I have been incredibly lucky and honoured to be able to exchange with other Bowie lead vocalists that have all invariably been doing it a lot longer than me and who are all insanely talented. I saw some of these Bowie bands before I even contemplated being in one myself, and some I have seen since. Two bands particularly stick out for me: Ed Blaney and his Ultimate Bowie and Charlie Fowler and David Live (who were the first Bowie tribute I ever saw) I have also enjoyed seeing Jason Richford and The Bowie Contingent on a few occasions. What strikes me about these Bowie tributes is how different they are but also how invariably passionate they are about what they do. They have all been very kind to me too and I feel like a giddy little fan girl whenever I get the chance to talk to them. On the subject in hand, Ed and Charlie have been very kind to take the time to answer some questions about the subject.

I started talking first about my struggles with Young Americans, Charlie said that he made sure he completely learned it word for word, using mnemonics to get into the start of each verse (very clever!).

I had a brief conversation with Jason about it who made an interesting point “I think despite it having a lot of words it is less repetitive lyrically so I find it less troublesome than those many would expect to be easier. Same with Sweet Thing/Candidate/Sweet Thing too”. I can relate to this, as once you learn the words, the story becomes imbued. I have much more of a hard time remembering the slight variations on Absolute Beginners, for example.

Ed agreed that the challenge in this song comes from sheer amount of lyrics and the speed in which they are delivered. He made the other interesting point that Bowie very quick leaps into falsetto (“well, well, well, would you carry a razor” springs to mind) which also makes it a challenge to sing. As a woman this should be easier for me but I agree that it is the sudden leaps in and out that make it pretty hard!

I asked them what their favourite song was to sing and why?

Ed says “Sweet Thing is my current favourite. It starts with deep baritone and sweeps to tenor and the finishes in falsetto top D. Incredible. Not only a song to sing but also to act out.” You can see why he loves this one, with his voice and the band sounding incredible on this live version of it:

Charlie replied “I would say I like singing “Strangers When We Meet” or “I Would Be Your Slave”: I feel emotionally involved with the vocal and I particularly like Bowie’s voice in the latter part of his career (easier for my deep voice!)”. He also added “Strangely enough songs like Life on Mars? (in Bowie’s lower key) sound rather impressive when we do it with huge vibrato holds etc. And for me it’s an effortless one – almost feels like cheating! The top note is in my happy place!”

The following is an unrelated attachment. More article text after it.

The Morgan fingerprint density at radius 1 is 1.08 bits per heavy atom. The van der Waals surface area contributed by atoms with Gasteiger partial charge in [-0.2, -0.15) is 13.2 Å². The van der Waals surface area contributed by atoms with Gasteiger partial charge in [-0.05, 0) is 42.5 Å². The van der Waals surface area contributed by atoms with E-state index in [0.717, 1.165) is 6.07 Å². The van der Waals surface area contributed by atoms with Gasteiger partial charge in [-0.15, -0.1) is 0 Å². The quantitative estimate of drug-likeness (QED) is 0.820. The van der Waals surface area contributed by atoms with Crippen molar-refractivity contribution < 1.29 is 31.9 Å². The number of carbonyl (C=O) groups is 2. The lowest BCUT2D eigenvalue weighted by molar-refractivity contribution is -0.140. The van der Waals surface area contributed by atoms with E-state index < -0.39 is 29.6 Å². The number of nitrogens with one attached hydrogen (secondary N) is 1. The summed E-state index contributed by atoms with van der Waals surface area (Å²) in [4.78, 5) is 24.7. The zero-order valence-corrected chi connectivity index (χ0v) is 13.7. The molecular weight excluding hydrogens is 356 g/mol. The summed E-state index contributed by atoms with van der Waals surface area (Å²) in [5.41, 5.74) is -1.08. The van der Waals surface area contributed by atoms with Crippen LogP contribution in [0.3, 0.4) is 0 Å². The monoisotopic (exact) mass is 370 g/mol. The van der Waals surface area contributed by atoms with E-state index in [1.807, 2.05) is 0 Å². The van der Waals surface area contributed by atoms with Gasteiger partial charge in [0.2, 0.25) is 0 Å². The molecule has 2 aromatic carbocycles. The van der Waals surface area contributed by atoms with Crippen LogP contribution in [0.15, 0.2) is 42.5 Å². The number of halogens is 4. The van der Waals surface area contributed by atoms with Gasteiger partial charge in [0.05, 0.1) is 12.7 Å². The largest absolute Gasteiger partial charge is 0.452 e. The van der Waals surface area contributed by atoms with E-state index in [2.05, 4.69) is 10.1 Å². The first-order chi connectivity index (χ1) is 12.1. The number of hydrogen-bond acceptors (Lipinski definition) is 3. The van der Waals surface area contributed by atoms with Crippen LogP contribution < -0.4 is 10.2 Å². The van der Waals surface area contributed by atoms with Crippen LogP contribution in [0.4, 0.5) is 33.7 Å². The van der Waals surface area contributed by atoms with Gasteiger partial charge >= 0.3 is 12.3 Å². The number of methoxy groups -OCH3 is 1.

I then asked them, if like me, they have songs that they love but find difficult to do or vice versa, songs that they didn’t particularly like but find suits them to perform?

Charlie answered that he absolutely adores Width Of A Circle, mostly because of Ronson’s guitar, but “it’s a devil to sing. However, it didn’t surprise me much! Essentially Bowie is singing around high E for ages and ages which I could do without! As with most Bowie songs, I’ve tried singing them long before I had a tribute act!”. This last point took me back to singing Ziggy Stardust and Lady Stardust into my hairbrush as a teenager!

On the other side of that question, Charlie says “Without You from Let’s Dance sits perfectly on my bridge and we only threw it in the set as someone requested it. I expected it not to be easy/sound right but the vocal wavers between falsetto and mix voice and seems to sit just right in my range.” There’s no video of this I can find (Charlie can correct me if I am wrong 😊) but I do love this one for just showing his beautiful voice tone on a song we all know:

For this question, Ed said that Lady Grinning Soul has always been one of his favourite songs: “I’ve always loved the beauty and mystique of the song. The use of vibrato is glorious and jumping to falsetto wonderful.” But that it is (unsurprisingly) a bit of a challenge to sing. I have personally seen Ed do this live and thoroughly enjoyed it. So glad he tackled it, which famously Bowie didn’t do! If Charlie feels he is cheating on Life On Mars?, I certainly feel this way on Lady Grinning Soul with an albeit deep woman’s voice 😊

Lastly, I asked them which song is the most challenging, either to learn originally or to perform repeatedly.

Ed replied that aside from (the now infamous) Young Americans as one of the hardest to learn lyrics for, “My Death is also a bit of a handful with lots of lyrics, playing the guitar, also doing the impersonation in the meantime. But we love doin’ it don’t we!”. We definitely do Ed!

Charlie added that TVC15 is ludicrously difficult (he’s a braver person than me!) with the repetition of melody through a sizeable amount of lyrics, where you have to pace yourself and manage breathing to get through the verses. “It’s never been a favourite of mine but the boys in the band adore it! I dread it!”. As one we have never yet attempted but have been asked for on more than one occasion, I may soon know exactly what he means!

Thank you again guys for providing such interesting perspectives! We’ll be back next month with another blog entry!

If you want to see me make my way through Young Americans next gigs at time of release:

Leicester 8th of October. The Shed:

Nottingham 23rd of October. The Lion at Basford:

Leeds 13th of November. The Fox and Newt (with Where’s Brian?):

Derby 27th of November. The Hairy Dog (with Ruse Springsteen):